Lessons In Chemistry - Bonnie Garmus

“Children, set the table. Your mother needs a moment to herself.”

Part of my motivation in picking up this book was that I had seen it in the bestsellers list for a couple of weeks, and when the book became available to borrow, I could not resist.

Having finished the book, I can see why it has its charm. It's enjoyable. It is also intentionally written to cater to a broad audience. After listening to the author's interview following the audiobook, the characters were inspired by the author's experiences of being mistreated at work, which she originally wrote about in her first draft.

There are many interesting characters in this book, however here are two that I will remember fondly -

  • Elizabeth Zott
  • 6:30

Elizabeth Zott

“That’s the hydrogen bond for you, ladies — a chemical reminder that if things seem too good to be true, they probably are.”

This story is set in the 1950s, and Elizabeth Zott is the protagonist of this book and almost reminds me of a female version of Sheldon Cooper (played by James Parsons in the CBS Sitcom - Big Bang Theory)

She is a gifted chemist forced to drop out of a Doctoral program. At Hastings Research Lab, she meets Calvin, another gifted chemist. The two fall in love and move in together.

“It was a form of naïveté, he thought, the way she continued to believe that all it took to get through life was grit. Sure, grit was critical, but it also took luck, and if luck wasn’t available, then help. Everyone needed help. But maybe because she’d never been offered any, she refused to believe in it.”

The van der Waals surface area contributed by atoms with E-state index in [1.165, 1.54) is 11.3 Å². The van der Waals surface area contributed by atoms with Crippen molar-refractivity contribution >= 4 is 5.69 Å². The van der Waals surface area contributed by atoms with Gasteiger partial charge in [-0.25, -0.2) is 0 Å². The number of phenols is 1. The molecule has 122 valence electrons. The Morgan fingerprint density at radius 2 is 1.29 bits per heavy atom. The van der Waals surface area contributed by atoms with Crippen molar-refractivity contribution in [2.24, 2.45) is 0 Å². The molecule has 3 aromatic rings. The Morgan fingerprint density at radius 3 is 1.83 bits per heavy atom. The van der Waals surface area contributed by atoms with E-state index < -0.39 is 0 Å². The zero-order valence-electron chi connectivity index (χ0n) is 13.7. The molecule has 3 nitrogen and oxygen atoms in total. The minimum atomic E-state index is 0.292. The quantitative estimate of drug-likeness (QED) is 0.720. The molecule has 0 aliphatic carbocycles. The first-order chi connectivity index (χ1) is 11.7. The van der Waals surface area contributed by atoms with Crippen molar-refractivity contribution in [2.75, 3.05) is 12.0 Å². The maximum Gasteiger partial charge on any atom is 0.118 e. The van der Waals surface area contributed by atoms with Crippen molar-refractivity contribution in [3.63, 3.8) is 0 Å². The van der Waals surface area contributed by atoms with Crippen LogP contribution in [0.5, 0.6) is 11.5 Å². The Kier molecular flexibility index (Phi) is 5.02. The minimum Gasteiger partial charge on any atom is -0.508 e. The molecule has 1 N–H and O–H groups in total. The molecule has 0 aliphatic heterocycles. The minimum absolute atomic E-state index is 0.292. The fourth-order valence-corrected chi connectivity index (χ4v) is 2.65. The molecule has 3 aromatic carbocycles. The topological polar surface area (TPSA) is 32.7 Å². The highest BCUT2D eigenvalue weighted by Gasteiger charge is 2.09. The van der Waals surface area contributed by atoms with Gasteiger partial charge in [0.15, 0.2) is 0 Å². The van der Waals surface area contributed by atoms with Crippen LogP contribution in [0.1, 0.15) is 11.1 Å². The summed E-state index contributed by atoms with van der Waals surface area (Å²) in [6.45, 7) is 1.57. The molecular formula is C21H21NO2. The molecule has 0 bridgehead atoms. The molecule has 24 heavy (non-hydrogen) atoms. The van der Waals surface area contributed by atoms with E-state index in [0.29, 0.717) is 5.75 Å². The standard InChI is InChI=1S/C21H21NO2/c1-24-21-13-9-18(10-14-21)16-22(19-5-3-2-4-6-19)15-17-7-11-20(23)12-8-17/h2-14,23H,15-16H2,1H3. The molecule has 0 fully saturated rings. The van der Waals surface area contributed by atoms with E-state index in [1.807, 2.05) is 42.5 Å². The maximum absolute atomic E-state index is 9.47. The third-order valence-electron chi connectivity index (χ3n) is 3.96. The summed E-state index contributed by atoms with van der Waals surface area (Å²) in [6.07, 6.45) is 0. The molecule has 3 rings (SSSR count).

Later, Elizabeth Zott is forced to raise her daughter as a single mother.

An encounter with a TV producer causes her to get a job as a host on a TV Show that turns into a nationwide hit.

Throughout her career as a chemist and a TV host, she had to face and overcome misogyny and sexism.

  • Her research isn’t taken seriously and, later, stolen and appropriated as another.
  • She doesn’t get paid equally as her male counterparts
  • She is fired after it is discovered that she is pregnant
  • She is forced to change her appearance and hosting style on her cooking show by an executive despite having a syndicated hit on his hands.

The author of this book is an avid rower, which influenced the characters, Elizabeth and Calvin, to be rowers too.

“rowing is almost exactly like raising kids. Both require patience, endurance, strength, and commitment. And neither allow us to see where we’re going—only where we’ve been. I find that very reassuring, don’t you?”


“Hello, Creature, he transmitted as he pressed his ear into Elizabeth’s belly. It’s me, Six-Thirty. I’m the dog.”

If Elizabeth Zott is the leading actress, 6:30 would be the supporting actor.

This dog is very intelligent, has a grasp of an extensive vocabulary, and by the end of the book, can understand up to 900 or more words. The character is based on the Author’s dog Ninety-Nine, who was intelligent enough to learn German when they took the dog on a European trip.

6:30 is a police dog that failed explosives training and, as a result, was abandoned by its trainer. Elizabeth Zott adopts 6:30, and the dog redeems itself after sniffing out TNT in the handbag of one of the audience members.

Its adventures in this book remind me of Wishbone from the Wishbone series, albeit 6:30 is a much bigger dog in this book.

Other Quotes

“I don’t have hopes,” Mad explained, studying the address. “I have faith.” He looked at her in surprise. “Well, that’s a funny word to hear coming from you.” “How come?” “Because,” he said, “well, you know. Religion is based on faith.” “But you realize,” she said carefully, as if not to embarrass him further, “that faith isn’t based on religion. Right?”

“No surprise. Idiots make it into every company. They tend to interview well.”